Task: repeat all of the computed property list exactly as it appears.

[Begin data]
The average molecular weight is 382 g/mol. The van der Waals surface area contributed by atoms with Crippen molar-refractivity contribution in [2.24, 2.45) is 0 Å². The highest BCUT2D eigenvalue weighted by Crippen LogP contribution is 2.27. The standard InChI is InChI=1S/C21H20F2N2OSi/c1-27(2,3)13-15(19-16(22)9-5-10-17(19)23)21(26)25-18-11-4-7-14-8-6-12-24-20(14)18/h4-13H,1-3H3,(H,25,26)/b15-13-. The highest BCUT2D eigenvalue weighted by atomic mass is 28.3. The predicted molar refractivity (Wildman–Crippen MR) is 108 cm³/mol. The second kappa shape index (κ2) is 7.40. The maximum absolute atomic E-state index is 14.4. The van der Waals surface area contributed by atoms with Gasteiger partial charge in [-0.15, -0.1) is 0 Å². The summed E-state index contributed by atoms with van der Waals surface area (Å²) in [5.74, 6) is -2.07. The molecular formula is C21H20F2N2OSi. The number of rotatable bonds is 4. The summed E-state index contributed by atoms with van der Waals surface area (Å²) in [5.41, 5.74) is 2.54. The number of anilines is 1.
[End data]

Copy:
The average molecular weight is 382 g/mol. The van der Waals surface area contributed by atoms with Crippen molar-refractivity contribution in [2.24, 2.45) is 0 Å². The highest BCUT2D eigenvalue weighted by Crippen LogP contribution is 2.27. The standard InChI is InChI=1S/C21H20F2N2OSi/c1-27(2,3)13-15(19-16(22)9-5-10-17(19)23)21(26)25-18-11-4-7-14-8-6-12-24-20(14)18/h4-13H,1-3H3,(H,25,26)/b15-13-. The highest BCUT2D eigenvalue weighted by atomic mass is 28.3. The predicted molar refractivity (Wildman–Crippen MR) is 108 cm³/mol. The second kappa shape index (κ2) is 7.40. The maximum absolute atomic E-state index is 14.4. The van der Waals surface area contributed by atoms with Gasteiger partial charge in [-0.15, -0.1) is 0 Å². The summed E-state index contributed by atoms with van der Waals surface area (Å²) in [5.74, 6) is -2.07. The molecular formula is C21H20F2N2OSi. The number of rotatable bonds is 4. The summed E-state index contributed by atoms with van der Waals surface area (Å²) in [5.41, 5.74) is 2.54. The number of anilines is 1.